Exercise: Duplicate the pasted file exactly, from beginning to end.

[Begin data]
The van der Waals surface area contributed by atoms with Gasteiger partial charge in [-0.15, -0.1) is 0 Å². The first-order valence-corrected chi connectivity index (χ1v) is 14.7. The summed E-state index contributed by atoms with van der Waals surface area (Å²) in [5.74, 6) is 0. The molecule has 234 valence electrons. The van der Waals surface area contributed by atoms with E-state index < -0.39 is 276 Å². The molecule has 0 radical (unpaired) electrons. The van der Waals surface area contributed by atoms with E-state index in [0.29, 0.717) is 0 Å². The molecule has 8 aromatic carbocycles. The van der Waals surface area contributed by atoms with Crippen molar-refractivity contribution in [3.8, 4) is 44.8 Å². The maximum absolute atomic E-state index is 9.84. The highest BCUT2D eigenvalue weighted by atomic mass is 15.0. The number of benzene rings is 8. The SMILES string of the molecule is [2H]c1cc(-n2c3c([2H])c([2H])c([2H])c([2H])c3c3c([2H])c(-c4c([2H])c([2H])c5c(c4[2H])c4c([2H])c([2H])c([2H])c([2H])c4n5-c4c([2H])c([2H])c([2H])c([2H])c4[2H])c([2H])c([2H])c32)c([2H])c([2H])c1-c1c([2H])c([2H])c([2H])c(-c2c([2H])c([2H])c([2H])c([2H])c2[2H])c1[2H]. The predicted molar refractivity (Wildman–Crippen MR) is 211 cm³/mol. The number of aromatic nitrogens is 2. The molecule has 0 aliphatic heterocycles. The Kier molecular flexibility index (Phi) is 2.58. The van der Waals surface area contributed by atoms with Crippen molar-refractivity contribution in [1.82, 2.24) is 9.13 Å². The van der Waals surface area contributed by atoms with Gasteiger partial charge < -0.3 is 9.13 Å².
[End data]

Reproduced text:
The van der Waals surface area contributed by atoms with Gasteiger partial charge in [-0.15, -0.1) is 0 Å². The first-order valence-corrected chi connectivity index (χ1v) is 14.7. The summed E-state index contributed by atoms with van der Waals surface area (Å²) in [5.74, 6) is 0. The molecule has 234 valence electrons. The van der Waals surface area contributed by atoms with E-state index < -0.39 is 276 Å². The molecule has 0 radical (unpaired) electrons. The van der Waals surface area contributed by atoms with E-state index in [0.29, 0.717) is 0 Å². The molecule has 8 aromatic carbocycles. The van der Waals surface area contributed by atoms with Crippen molar-refractivity contribution in [3.8, 4) is 44.8 Å². The maximum absolute atomic E-state index is 9.84. The highest BCUT2D eigenvalue weighted by atomic mass is 15.0. The number of benzene rings is 8. The SMILES string of the molecule is [2H]c1cc(-n2c3c([2H])c([2H])c([2H])c([2H])c3c3c([2H])c(-c4c([2H])c([2H])c5c(c4[2H])c4c([2H])c([2H])c([2H])c([2H])c4n5-c4c([2H])c([2H])c([2H])c([2H])c4[2H])c([2H])c([2H])c32)c([2H])c([2H])c1-c1c([2H])c([2H])c([2H])c(-c2c([2H])c([2H])c([2H])c([2H])c2[2H])c1[2H]. The predicted molar refractivity (Wildman–Crippen MR) is 211 cm³/mol. The number of aromatic nitrogens is 2. The molecule has 0 aliphatic heterocycles. The Kier molecular flexibility index (Phi) is 2.58. The van der Waals surface area contributed by atoms with Crippen molar-refractivity contribution in [1.82, 2.24) is 9.13 Å². The van der Waals surface area contributed by atoms with Gasteiger partial charge < -0.3 is 9.13 Å².